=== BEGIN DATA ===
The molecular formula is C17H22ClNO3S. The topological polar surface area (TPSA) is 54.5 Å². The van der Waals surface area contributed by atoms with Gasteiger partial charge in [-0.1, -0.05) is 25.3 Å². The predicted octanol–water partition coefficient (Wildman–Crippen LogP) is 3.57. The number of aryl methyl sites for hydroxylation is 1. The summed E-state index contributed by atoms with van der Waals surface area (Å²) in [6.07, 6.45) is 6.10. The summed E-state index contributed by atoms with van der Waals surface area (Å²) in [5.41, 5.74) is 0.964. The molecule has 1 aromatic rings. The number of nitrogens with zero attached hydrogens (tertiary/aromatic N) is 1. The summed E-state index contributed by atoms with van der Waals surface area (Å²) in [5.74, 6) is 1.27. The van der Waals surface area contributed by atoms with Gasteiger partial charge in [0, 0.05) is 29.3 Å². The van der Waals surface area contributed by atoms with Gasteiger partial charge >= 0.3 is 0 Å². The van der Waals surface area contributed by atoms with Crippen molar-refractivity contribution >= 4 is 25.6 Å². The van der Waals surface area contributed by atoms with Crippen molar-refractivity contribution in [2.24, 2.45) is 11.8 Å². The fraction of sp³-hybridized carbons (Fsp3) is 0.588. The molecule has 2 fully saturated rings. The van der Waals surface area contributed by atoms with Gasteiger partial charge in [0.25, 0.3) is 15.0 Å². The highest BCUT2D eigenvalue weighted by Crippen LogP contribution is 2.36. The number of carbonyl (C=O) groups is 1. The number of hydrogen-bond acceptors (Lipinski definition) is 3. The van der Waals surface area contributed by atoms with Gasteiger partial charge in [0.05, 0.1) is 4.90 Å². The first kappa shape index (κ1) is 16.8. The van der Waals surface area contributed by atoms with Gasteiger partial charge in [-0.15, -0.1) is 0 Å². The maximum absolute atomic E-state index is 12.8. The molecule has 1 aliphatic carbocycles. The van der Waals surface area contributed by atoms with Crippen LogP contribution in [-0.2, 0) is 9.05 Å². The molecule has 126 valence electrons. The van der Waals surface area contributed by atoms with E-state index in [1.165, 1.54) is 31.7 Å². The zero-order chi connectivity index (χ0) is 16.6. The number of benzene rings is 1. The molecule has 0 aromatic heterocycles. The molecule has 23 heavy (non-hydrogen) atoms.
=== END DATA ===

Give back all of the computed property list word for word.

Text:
The molecular formula is C17H22ClNO3S. The topological polar surface area (TPSA) is 54.5 Å². The van der Waals surface area contributed by atoms with Gasteiger partial charge in [-0.1, -0.05) is 25.3 Å². The predicted octanol–water partition coefficient (Wildman–Crippen LogP) is 3.57. The number of aryl methyl sites for hydroxylation is 1. The summed E-state index contributed by atoms with van der Waals surface area (Å²) in [6.07, 6.45) is 6.10. The summed E-state index contributed by atoms with van der Waals surface area (Å²) in [5.41, 5.74) is 0.964. The molecule has 1 aromatic rings. The number of nitrogens with zero attached hydrogens (tertiary/aromatic N) is 1. The summed E-state index contributed by atoms with van der Waals surface area (Å²) in [5.74, 6) is 1.27. The van der Waals surface area contributed by atoms with Gasteiger partial charge in [0, 0.05) is 29.3 Å². The van der Waals surface area contributed by atoms with Gasteiger partial charge >= 0.3 is 0 Å². The van der Waals surface area contributed by atoms with Crippen molar-refractivity contribution >= 4 is 25.6 Å². The van der Waals surface area contributed by atoms with Crippen molar-refractivity contribution in [2.24, 2.45) is 11.8 Å². The fraction of sp³-hybridized carbons (Fsp3) is 0.588. The molecule has 2 fully saturated rings. The van der Waals surface area contributed by atoms with Gasteiger partial charge in [0.25, 0.3) is 15.0 Å². The highest BCUT2D eigenvalue weighted by Crippen LogP contribution is 2.36. The number of carbonyl (C=O) groups is 1. The number of hydrogen-bond acceptors (Lipinski definition) is 3. The van der Waals surface area contributed by atoms with Gasteiger partial charge in [0.05, 0.1) is 4.90 Å². The first kappa shape index (κ1) is 16.8. The van der Waals surface area contributed by atoms with Gasteiger partial charge in [-0.15, -0.1) is 0 Å². The maximum absolute atomic E-state index is 12.8. The molecule has 1 aliphatic carbocycles. The van der Waals surface area contributed by atoms with Crippen LogP contribution in [-0.2, 0) is 9.05 Å². The molecule has 126 valence electrons. The van der Waals surface area contributed by atoms with E-state index in [1.165, 1.54) is 31.7 Å². The zero-order chi connectivity index (χ0) is 16.6. The number of benzene rings is 1. The molecule has 0 aromatic heterocycles. The molecule has 23 heavy (non-hydrogen) atoms.